Giles and Lindsey were sitting on the round seat, squinting together at a huge book that was opened across both their laps. That didn’t give Xander much comfort; it was like seeing a surgeon consulting an anatomy text just before they wheeled you into the OR. He really wished they had decided to wait until Willow was available, but Spike had been anxious to get the whole thing over with and Giles had been worried that, over time, Xander’s connection with the other world would either disappear or become permanent, and neither of those was a good thing.

Angel was standing awkwardly nearby, his face set in its usual brooding lines, but Xander knew that underneath the scowl was genuine concern for Spike. Plus, Angel had never been happy to be simply a bystander, but there wasn’t much he could do right now. Kyna was pacing. She liked to be in on the action, too, preferably bossing people around.

Xander turned his head to the side to look at his vampire. “Spike, if you get stuck there—”

“I won’t.”

“Yeah, but if you do—”

“Pet, I’ve made my way back from death, from ashes, from hell, from being a bloody ghost. And that was before I had you to come home to. I won’t get stuck.”

Xander felt slightly comforted. “Okay. But promise me: if the impossible happens—because Christ knows it has before—promise me you’ll find someone in that world. I don’t want you by yourself. You don’t do well alone.”

Spike sighed. “Xan, if the impossible happens, if I’m convinced that there’s absolutely no return, I’ll seduce the other Xander.”

Xander felt an odd combination of relief and jealousy. Could you be jealous of yourself? “He’s straight.”

“So were you, once.”

“No. I was bi and in denial. That Xander really isn’t into guys.”

“That’s because he’s never met me,” Spike said smugly. “You couldn’t resist me in this dimension or any other.”

Xander didn’t argue because he wasn’t sure Spike was wrong. Besides, just then Giles came over to loom beside them. “All right,” he said. “The bond should have cemented. Xander, you can place the talisman on the floor now.”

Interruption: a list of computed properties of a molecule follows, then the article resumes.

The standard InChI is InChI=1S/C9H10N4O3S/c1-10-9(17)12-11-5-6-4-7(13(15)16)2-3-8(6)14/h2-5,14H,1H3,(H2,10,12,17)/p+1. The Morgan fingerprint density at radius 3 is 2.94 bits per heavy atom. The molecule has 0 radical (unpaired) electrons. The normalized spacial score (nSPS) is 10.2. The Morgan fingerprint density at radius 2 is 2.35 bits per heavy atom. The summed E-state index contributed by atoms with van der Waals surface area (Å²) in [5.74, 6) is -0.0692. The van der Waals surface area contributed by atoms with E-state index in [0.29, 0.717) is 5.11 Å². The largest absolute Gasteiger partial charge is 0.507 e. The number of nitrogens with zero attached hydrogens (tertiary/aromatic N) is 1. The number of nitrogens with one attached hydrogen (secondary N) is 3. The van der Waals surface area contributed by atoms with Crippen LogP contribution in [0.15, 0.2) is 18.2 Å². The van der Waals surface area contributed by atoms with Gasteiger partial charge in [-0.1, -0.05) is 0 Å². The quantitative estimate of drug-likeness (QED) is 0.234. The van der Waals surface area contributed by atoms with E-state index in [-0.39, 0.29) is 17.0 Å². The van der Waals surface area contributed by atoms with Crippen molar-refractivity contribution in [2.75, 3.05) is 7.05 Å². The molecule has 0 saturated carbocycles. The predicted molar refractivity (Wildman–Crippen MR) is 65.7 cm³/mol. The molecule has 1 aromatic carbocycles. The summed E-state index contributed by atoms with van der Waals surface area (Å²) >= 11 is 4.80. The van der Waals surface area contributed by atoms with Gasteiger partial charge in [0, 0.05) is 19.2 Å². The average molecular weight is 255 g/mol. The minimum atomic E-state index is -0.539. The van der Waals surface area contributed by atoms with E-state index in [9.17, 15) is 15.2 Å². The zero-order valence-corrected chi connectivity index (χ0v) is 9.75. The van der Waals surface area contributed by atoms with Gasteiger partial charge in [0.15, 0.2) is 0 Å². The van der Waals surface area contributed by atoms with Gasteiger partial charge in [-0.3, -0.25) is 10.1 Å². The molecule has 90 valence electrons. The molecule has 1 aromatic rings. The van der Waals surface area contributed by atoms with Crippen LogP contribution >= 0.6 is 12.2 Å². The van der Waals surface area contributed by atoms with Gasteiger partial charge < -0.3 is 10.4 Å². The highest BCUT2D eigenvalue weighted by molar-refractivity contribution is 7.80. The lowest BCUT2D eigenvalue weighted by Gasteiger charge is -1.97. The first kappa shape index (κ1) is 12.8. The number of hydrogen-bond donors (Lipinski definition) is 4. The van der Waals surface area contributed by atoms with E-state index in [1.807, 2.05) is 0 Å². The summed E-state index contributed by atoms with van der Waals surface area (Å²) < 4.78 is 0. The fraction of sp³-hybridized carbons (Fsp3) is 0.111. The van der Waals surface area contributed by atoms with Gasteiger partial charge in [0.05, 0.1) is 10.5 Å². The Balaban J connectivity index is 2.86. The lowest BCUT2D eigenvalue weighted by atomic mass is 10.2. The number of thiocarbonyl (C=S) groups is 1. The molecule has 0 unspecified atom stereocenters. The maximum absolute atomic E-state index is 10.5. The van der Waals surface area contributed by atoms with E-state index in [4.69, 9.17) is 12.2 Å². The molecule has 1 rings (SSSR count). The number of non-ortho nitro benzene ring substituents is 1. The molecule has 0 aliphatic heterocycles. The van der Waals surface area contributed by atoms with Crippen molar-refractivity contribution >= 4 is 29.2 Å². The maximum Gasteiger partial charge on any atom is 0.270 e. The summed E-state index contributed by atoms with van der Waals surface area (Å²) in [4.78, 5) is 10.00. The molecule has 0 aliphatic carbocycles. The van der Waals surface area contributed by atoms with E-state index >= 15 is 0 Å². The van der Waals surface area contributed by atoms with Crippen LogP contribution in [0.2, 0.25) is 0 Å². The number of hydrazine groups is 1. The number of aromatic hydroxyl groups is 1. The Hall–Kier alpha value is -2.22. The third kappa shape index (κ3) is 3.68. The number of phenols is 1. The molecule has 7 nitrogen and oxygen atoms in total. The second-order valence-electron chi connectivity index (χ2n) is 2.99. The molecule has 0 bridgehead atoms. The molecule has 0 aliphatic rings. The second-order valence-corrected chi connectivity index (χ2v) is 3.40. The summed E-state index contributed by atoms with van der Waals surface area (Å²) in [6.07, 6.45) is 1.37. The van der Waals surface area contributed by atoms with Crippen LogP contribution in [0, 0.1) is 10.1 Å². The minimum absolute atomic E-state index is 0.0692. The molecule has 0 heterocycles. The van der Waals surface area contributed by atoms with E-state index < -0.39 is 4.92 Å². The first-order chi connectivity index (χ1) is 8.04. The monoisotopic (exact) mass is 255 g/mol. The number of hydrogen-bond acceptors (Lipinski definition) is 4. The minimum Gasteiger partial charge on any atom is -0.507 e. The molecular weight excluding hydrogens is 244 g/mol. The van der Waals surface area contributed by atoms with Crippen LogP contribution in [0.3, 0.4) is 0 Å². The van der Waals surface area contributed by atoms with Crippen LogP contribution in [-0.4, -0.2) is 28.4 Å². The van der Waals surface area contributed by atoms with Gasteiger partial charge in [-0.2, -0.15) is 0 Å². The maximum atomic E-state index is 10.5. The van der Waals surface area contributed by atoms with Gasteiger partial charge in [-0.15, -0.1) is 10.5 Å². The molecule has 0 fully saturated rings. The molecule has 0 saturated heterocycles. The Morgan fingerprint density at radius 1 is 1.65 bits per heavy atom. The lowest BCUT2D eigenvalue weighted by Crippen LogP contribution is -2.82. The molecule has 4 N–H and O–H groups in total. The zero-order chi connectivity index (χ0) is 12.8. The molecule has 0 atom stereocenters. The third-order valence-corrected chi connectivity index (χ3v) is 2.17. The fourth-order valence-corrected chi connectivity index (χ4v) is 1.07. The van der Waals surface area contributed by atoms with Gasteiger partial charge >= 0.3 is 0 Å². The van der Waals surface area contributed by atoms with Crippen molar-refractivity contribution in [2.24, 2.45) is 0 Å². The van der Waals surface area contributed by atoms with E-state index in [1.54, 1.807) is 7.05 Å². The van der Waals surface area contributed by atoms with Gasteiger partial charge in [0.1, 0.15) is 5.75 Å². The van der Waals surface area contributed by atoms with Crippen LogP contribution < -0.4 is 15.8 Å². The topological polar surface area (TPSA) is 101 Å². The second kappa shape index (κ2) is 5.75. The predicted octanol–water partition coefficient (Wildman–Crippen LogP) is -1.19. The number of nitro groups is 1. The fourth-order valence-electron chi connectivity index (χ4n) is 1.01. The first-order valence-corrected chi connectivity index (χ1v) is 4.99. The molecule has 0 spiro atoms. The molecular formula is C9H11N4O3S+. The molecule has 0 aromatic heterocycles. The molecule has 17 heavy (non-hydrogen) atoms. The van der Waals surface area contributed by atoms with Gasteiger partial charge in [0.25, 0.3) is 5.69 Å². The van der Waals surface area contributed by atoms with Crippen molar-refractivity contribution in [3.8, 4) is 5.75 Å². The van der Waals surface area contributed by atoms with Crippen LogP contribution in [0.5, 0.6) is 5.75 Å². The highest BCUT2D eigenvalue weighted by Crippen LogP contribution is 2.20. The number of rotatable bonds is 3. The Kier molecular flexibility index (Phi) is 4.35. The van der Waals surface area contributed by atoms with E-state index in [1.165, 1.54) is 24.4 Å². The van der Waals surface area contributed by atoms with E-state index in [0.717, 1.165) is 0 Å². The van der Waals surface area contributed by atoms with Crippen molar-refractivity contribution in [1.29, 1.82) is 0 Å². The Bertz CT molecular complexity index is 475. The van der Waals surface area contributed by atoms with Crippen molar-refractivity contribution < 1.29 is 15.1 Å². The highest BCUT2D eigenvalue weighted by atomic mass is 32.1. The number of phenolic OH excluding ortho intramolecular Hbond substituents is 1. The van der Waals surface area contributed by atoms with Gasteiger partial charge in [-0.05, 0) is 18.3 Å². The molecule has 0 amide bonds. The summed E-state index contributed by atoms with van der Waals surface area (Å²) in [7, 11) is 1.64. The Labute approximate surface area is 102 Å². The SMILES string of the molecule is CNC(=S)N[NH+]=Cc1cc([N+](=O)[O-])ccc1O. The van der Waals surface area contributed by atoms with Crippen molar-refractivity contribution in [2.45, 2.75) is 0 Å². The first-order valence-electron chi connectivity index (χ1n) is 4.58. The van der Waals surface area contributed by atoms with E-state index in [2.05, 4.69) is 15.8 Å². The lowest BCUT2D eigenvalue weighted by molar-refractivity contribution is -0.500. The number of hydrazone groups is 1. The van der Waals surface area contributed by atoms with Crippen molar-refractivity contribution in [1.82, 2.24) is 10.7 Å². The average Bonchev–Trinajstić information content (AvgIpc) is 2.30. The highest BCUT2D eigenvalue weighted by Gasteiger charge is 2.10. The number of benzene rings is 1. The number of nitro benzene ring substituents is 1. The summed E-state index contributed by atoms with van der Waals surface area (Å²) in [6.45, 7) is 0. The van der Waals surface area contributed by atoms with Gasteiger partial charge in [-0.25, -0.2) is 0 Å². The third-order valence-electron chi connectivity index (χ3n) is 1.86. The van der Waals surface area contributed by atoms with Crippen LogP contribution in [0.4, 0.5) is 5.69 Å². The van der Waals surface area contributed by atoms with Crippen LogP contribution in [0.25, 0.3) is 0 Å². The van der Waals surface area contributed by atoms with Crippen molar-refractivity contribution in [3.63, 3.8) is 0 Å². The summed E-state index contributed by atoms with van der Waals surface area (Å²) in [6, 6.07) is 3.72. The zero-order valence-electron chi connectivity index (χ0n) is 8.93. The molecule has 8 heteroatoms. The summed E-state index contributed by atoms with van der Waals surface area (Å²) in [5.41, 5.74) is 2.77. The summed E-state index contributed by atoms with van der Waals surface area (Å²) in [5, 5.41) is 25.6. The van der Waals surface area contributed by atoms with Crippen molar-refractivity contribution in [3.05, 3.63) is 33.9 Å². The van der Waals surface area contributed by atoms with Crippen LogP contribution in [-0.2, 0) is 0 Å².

Xander did. His hand was all sweaty and he wiped his palm against his thigh.

Giles said, “The next bit is quite simple. I’m going to put you to sleep, Xander—”

“Not a phrase you want to say to someone who’s semi-canine, G-Man.”

Giles huffed impatiently. “Within a few minutes, the spell should set you into communication with the alternate reality. Spike, as soon as he’s there, you should feel sort of a tug. Don’t resist it; just relax and allow it to pull you along. You should very shortly find yourself with Xander.”

“That’s a few more shoulds than I’d like, Giles,” said Xander.

“Nothing is ever certain with magic. Or with anything else, for that matter. But I’m quite confident.”

That was going to have to be good enough. “Okay, then. Hit me.”

“You do remember how to get back, Spike?”

“I’m not an idiot, Watcher.”

Giles opened his mouth like he might disagree, then shut it. He nodded twice and walked back to Lindsey, who handed him a green plastic bowl. Giles brought the bowl back over with him. From it he removed what looked like a glass salt-shaker, then sprinkled liquid from the shaker onto Spike and Xander. It had a bitter, acidic smell. Next he dropped several pinches of a pleasant-scented herb on them.

“I’m beginning to feel like a side of beef,” Xander said. “Werewolf. It’s what’s for dinner.”

Giles glared at him. “Do be quiet!”

Then there was some chanting in various languages and some waving around of sticks and it was pretty boring, actually, and Xander felt his eyelid growing heavier and heavier and Oh! That was the point, wasn’t it? Sleep came slowly upon him, as if he were sinking gently into quicksand, and everything grew fuzzier, and the last thing he remembered was Spike squeezing his hand.